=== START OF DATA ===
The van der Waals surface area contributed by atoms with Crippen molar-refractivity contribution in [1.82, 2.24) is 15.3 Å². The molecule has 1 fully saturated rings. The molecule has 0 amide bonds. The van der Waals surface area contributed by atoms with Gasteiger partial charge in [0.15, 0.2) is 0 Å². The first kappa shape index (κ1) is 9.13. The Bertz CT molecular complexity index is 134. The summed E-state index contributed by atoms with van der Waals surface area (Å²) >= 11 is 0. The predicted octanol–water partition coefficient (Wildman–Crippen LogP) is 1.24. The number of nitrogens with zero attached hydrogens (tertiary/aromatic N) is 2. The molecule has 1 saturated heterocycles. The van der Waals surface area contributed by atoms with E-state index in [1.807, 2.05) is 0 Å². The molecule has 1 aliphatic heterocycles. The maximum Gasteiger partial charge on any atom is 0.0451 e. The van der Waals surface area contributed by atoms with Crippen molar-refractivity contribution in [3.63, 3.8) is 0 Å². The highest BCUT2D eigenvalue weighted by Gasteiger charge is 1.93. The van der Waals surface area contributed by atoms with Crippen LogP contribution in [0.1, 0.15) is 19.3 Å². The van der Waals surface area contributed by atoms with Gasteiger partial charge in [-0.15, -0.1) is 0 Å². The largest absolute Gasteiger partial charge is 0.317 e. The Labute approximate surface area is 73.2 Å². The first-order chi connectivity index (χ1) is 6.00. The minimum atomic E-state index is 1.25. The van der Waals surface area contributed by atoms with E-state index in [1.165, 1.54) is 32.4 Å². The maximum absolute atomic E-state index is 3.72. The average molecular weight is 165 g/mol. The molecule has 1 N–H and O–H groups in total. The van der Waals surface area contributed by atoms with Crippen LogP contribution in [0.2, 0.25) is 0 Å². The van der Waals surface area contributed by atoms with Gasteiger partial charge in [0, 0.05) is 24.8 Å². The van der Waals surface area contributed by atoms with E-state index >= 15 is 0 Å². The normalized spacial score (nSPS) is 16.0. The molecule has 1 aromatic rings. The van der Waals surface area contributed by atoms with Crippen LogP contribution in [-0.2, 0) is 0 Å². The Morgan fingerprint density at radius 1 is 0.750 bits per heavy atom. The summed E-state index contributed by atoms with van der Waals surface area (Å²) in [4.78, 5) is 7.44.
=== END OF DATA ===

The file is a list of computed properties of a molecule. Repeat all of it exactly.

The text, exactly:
The van der Waals surface area contributed by atoms with Crippen molar-refractivity contribution in [1.82, 2.24) is 15.3 Å². The molecule has 1 fully saturated rings. The molecule has 0 amide bonds. The van der Waals surface area contributed by atoms with Gasteiger partial charge in [0.15, 0.2) is 0 Å². The first kappa shape index (κ1) is 9.13. The Bertz CT molecular complexity index is 134. The summed E-state index contributed by atoms with van der Waals surface area (Å²) >= 11 is 0. The predicted octanol–water partition coefficient (Wildman–Crippen LogP) is 1.24. The number of nitrogens with zero attached hydrogens (tertiary/aromatic N) is 2. The molecule has 1 saturated heterocycles. The van der Waals surface area contributed by atoms with E-state index in [1.807, 2.05) is 0 Å². The molecule has 1 aliphatic heterocycles. The maximum Gasteiger partial charge on any atom is 0.0451 e. The van der Waals surface area contributed by atoms with Crippen molar-refractivity contribution in [3.63, 3.8) is 0 Å². The highest BCUT2D eigenvalue weighted by Gasteiger charge is 1.93. The van der Waals surface area contributed by atoms with Crippen LogP contribution in [0.1, 0.15) is 19.3 Å². The van der Waals surface area contributed by atoms with Gasteiger partial charge in [-0.15, -0.1) is 0 Å². The largest absolute Gasteiger partial charge is 0.317 e. The Labute approximate surface area is 73.2 Å². The first-order chi connectivity index (χ1) is 6.00. The minimum atomic E-state index is 1.25. The van der Waals surface area contributed by atoms with E-state index in [1.165, 1.54) is 32.4 Å². The maximum absolute atomic E-state index is 3.72. The average molecular weight is 165 g/mol. The molecule has 1 N–H and O–H groups in total. The van der Waals surface area contributed by atoms with Crippen LogP contribution in [0.2, 0.25) is 0 Å². The van der Waals surface area contributed by atoms with Gasteiger partial charge in [0, 0.05) is 24.8 Å². The van der Waals surface area contributed by atoms with E-state index >= 15 is 0 Å². The normalized spacial score (nSPS) is 16.0. The molecule has 1 aromatic rings. The van der Waals surface area contributed by atoms with Crippen LogP contribution in [-0.2, 0) is 0 Å². The Morgan fingerprint density at radius 1 is 0.750 bits per heavy atom. The summed E-state index contributed by atoms with van der Waals surface area (Å²) in [4.78, 5) is 7.44.